(Vs-V1)/Z2=i

    is that the current polarity in Z2 is opposite to that of the current in Z1. You would have to write Vs=-i*Z1 for your approach to be consistent.
     
  9. ihaveaquestion

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    http://img694.imageshack.us/img694/6043/12443122.jpg

    A different approach as posted earlier:

    I can simply use voltage division from the negative terminal of the op amp with the output voltage node:

    vs=v-=1.73+i

    vo=(v-)(20000-12000i)/(30000-6000i)

    then find the current I=vo/(20000-12000i)

    And the average power across the resistor that it's asking as(|I|^2*20000)/2

    Don't you agree?

    I get 4.27*10^-5 W or 427 mW
     
    Last edited: Dec 12, 2009
  10. t_n_k

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    I don't get your answer.

    My value was 1.794mW.

    Also 4.27*10^-5 isn't 427 mW - it's 42.7uW.

    My approach was work to out the gain, then the output voltage and then the 20kΩ current and hence the power.

    As a start the gain I determined was ....

    Av=(12k + j10k)/(2k + j4k)=3.2-j1.4=3.493 @ -23.63°
     
  11. ihaveaquestion

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    Voltage division as I have it shown should come out correct though right?
     
  12. ihaveaquestion

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    Anyone sure?
     
  13. t_n_k

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    Sure - you can use the voltage divider to relate vs,v- and vo.

    But your math is wrong.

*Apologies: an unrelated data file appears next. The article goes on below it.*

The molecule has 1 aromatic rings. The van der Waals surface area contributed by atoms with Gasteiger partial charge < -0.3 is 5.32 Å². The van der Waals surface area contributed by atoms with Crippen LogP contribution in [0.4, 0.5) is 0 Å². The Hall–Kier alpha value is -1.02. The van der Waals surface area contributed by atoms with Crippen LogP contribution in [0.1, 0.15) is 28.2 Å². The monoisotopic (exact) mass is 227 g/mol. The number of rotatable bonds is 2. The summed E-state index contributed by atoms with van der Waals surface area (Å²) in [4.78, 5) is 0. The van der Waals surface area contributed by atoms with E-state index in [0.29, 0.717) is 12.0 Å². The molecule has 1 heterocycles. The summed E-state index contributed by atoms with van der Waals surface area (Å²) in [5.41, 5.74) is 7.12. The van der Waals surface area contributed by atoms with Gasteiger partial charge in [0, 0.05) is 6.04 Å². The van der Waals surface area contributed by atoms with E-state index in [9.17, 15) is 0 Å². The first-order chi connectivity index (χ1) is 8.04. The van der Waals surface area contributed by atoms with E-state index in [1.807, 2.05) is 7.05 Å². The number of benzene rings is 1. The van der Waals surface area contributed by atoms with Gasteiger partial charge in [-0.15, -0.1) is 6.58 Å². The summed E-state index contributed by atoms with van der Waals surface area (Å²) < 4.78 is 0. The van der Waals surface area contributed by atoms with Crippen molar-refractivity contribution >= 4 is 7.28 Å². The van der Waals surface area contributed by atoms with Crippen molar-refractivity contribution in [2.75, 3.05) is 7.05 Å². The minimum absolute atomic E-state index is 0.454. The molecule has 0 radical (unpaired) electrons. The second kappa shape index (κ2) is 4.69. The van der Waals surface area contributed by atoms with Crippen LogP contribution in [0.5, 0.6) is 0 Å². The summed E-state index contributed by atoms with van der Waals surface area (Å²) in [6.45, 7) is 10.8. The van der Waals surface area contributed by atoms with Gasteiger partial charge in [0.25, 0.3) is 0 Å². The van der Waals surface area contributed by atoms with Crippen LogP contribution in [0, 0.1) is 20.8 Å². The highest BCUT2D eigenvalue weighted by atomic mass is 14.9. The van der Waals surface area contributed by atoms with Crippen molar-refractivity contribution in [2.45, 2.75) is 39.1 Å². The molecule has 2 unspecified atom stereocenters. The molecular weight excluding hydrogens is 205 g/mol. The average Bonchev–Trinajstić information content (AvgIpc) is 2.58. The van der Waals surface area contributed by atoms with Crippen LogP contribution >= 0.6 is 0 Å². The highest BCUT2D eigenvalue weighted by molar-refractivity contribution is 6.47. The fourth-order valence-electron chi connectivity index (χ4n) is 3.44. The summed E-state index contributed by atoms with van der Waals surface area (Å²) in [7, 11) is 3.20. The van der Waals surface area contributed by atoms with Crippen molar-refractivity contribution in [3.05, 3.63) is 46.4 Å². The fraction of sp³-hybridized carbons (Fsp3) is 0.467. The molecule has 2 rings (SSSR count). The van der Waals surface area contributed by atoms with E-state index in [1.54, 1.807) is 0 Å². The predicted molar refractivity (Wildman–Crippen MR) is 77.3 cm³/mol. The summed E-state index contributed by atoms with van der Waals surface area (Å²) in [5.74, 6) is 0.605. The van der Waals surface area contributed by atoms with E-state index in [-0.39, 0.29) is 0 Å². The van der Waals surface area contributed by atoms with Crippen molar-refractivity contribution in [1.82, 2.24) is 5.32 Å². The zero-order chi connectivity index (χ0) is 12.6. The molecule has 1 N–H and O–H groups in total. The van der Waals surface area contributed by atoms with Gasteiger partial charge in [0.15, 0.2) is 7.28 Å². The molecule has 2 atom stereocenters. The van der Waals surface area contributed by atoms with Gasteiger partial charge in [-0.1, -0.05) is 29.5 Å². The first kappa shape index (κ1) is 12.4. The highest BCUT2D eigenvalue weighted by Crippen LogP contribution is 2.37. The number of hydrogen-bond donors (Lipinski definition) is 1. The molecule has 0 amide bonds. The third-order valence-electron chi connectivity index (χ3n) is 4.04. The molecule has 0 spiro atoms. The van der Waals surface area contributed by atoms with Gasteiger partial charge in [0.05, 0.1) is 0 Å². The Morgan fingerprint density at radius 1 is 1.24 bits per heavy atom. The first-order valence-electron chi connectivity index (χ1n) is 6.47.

v-=vo*(2k+j4k)/(12k+j10k)=(0.2623-0.1148j)*vo=vs

    vo=vs/(0.2623-0.1148j)=(3.2-1.4j)*vs
     
  14. ihaveaquestion

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    I don't quite see how my math is wrong. I see what you're doing, but I'm simply doing the reverse.... i.e. you're relating the input voltage vs to the output.... I'm relating the output to the input...
     
  15. t_n_k

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    Well then your understanding of the circuit requires some extra thought.

    Consider your relationship .....

    vo=(v-)(20000-12000i)/(30000-6000i)

    You appear to have values including the 20k-j12k load determining the output voltage, when in fact the output voltage is completely independent of the load.

    This circuit is essentially a non-inverting amplifier with the overall gain determined by the relationship I gave in the earlier post.

    However you approach the solution, it's essential to understand which parts of the circuit contribute to the input signal amplification and which don't.
     
  16. t_n_k

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    It may also be worth placing a reference or earth node on the circuit diagram to aid in understanding and derivation of the correct solution - the most obvious point being the bottom connection rail on the circuit.
     
  17. ihaveaquestion

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  18. t_n_k

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    No.

    Vo=V1+(V2-V1)*R1/(R1+R2)

    Hence after simplification

    Vo=[V1*R2+V2*R1]/(R1+R2)
     
  19. ihaveaquestion

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  20. kdillinger

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    Jul 26, 2009
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    Yes.

    What your missing is one term will be 0 because R2 is ground. When writing equations always think that ground is a potential that nodes are referenced to. If you actually write out the full equation TNK's equation is correct, but since V2 is ground then that term will be 0 and drops out leaving the classic Vx*Rb/(Rb+Ra).
    What TNK is using is superposition. You short out (deactivate) V2 and determine the voltage at the Vout node: V1*R2/(R2+R1). Then you do the same with V1; deactivate V1 and calculate the voltage at Vout. This time it will be V2*R1/(R1+R2). Then you add these two equations together:

    V1*R2/(R2+R1) + V2*R1/(R1+R2)

    or simplifying like TNK has done:

    (V1*R2 + V2*R1)/(R1+R2)